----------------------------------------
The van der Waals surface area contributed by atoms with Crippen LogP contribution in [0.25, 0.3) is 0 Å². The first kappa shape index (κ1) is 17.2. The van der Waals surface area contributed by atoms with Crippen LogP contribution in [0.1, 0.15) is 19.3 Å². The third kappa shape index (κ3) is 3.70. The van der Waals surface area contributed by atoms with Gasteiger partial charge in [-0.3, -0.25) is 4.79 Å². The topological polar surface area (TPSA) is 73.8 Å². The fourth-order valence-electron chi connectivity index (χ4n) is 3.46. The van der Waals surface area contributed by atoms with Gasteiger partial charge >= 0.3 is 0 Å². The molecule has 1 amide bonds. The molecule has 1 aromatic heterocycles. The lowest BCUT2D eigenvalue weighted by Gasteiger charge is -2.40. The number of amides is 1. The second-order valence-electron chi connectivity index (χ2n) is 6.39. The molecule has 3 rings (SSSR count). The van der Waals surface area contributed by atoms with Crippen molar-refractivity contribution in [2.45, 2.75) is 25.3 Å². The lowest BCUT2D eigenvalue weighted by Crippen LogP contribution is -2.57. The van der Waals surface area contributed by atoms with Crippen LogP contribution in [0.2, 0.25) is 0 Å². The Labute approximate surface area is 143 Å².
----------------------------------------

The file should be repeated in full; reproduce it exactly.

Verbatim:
The van der Waals surface area contributed by atoms with Crippen LogP contribution in [0.25, 0.3) is 0 Å². The first kappa shape index (κ1) is 17.2. The van der Waals surface area contributed by atoms with Crippen LogP contribution in [0.1, 0.15) is 19.3 Å². The third kappa shape index (κ3) is 3.70. The van der Waals surface area contributed by atoms with Gasteiger partial charge in [-0.3, -0.25) is 4.79 Å². The topological polar surface area (TPSA) is 73.8 Å². The fourth-order valence-electron chi connectivity index (χ4n) is 3.46. The van der Waals surface area contributed by atoms with Gasteiger partial charge >= 0.3 is 0 Å². The molecule has 1 amide bonds. The molecule has 1 aromatic heterocycles. The lowest BCUT2D eigenvalue weighted by Gasteiger charge is -2.40. The number of amides is 1. The second-order valence-electron chi connectivity index (χ2n) is 6.39. The molecule has 3 rings (SSSR count). The van der Waals surface area contributed by atoms with Crippen molar-refractivity contribution in [2.45, 2.75) is 25.3 Å². The lowest BCUT2D eigenvalue weighted by Crippen LogP contribution is -2.57. The van der Waals surface area contributed by atoms with Crippen LogP contribution in [0.2, 0.25) is 0 Å². The Labute approximate surface area is 143 Å².